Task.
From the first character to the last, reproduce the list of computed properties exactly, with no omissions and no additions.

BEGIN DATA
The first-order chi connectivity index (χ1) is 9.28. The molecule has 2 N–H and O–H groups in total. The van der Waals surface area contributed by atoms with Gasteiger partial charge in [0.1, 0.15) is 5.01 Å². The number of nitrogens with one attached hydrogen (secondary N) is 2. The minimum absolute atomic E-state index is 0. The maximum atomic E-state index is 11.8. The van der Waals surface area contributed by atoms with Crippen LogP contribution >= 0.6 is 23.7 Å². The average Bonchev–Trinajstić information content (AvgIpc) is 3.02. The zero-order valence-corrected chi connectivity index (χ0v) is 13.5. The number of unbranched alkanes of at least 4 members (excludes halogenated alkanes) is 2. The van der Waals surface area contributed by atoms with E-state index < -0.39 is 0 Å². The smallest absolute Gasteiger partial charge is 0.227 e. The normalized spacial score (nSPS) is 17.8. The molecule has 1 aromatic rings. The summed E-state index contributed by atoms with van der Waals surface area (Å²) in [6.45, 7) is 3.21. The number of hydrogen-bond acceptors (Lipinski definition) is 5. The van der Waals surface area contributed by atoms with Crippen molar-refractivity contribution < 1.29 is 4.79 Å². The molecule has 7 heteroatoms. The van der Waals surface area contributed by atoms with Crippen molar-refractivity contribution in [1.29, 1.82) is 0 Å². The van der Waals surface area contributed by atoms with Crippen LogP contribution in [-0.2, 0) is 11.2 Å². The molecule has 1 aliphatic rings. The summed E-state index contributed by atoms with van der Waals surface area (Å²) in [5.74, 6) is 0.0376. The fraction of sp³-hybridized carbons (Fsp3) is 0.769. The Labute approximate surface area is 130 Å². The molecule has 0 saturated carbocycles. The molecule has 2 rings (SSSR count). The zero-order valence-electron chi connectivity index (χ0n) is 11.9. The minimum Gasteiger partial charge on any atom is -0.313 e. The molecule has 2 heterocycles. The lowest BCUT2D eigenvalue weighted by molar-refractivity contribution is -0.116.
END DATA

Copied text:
The first-order chi connectivity index (χ1) is 9.28. The molecule has 2 N–H and O–H groups in total. The van der Waals surface area contributed by atoms with Gasteiger partial charge in [0.1, 0.15) is 5.01 Å². The number of nitrogens with one attached hydrogen (secondary N) is 2. The minimum absolute atomic E-state index is 0. The maximum atomic E-state index is 11.8. The van der Waals surface area contributed by atoms with Crippen LogP contribution >= 0.6 is 23.7 Å². The average Bonchev–Trinajstić information content (AvgIpc) is 3.02. The zero-order valence-corrected chi connectivity index (χ0v) is 13.5. The number of unbranched alkanes of at least 4 members (excludes halogenated alkanes) is 2. The van der Waals surface area contributed by atoms with E-state index < -0.39 is 0 Å². The smallest absolute Gasteiger partial charge is 0.227 e. The normalized spacial score (nSPS) is 17.8. The molecule has 1 aromatic rings. The summed E-state index contributed by atoms with van der Waals surface area (Å²) in [6.45, 7) is 3.21. The number of hydrogen-bond acceptors (Lipinski definition) is 5. The van der Waals surface area contributed by atoms with Crippen molar-refractivity contribution < 1.29 is 4.79 Å². The molecule has 7 heteroatoms. The van der Waals surface area contributed by atoms with Crippen molar-refractivity contribution in [1.29, 1.82) is 0 Å². The van der Waals surface area contributed by atoms with Crippen LogP contribution in [-0.2, 0) is 11.2 Å². The molecule has 1 aliphatic rings. The summed E-state index contributed by atoms with van der Waals surface area (Å²) in [5.74, 6) is 0.0376. The fraction of sp³-hybridized carbons (Fsp3) is 0.769. The Labute approximate surface area is 130 Å². The molecule has 0 saturated carbocycles. The molecule has 2 rings (SSSR count). The zero-order valence-electron chi connectivity index (χ0n) is 11.9. The minimum Gasteiger partial charge on any atom is -0.313 e. The molecule has 2 heterocycles. The lowest BCUT2D eigenvalue weighted by molar-refractivity contribution is -0.116.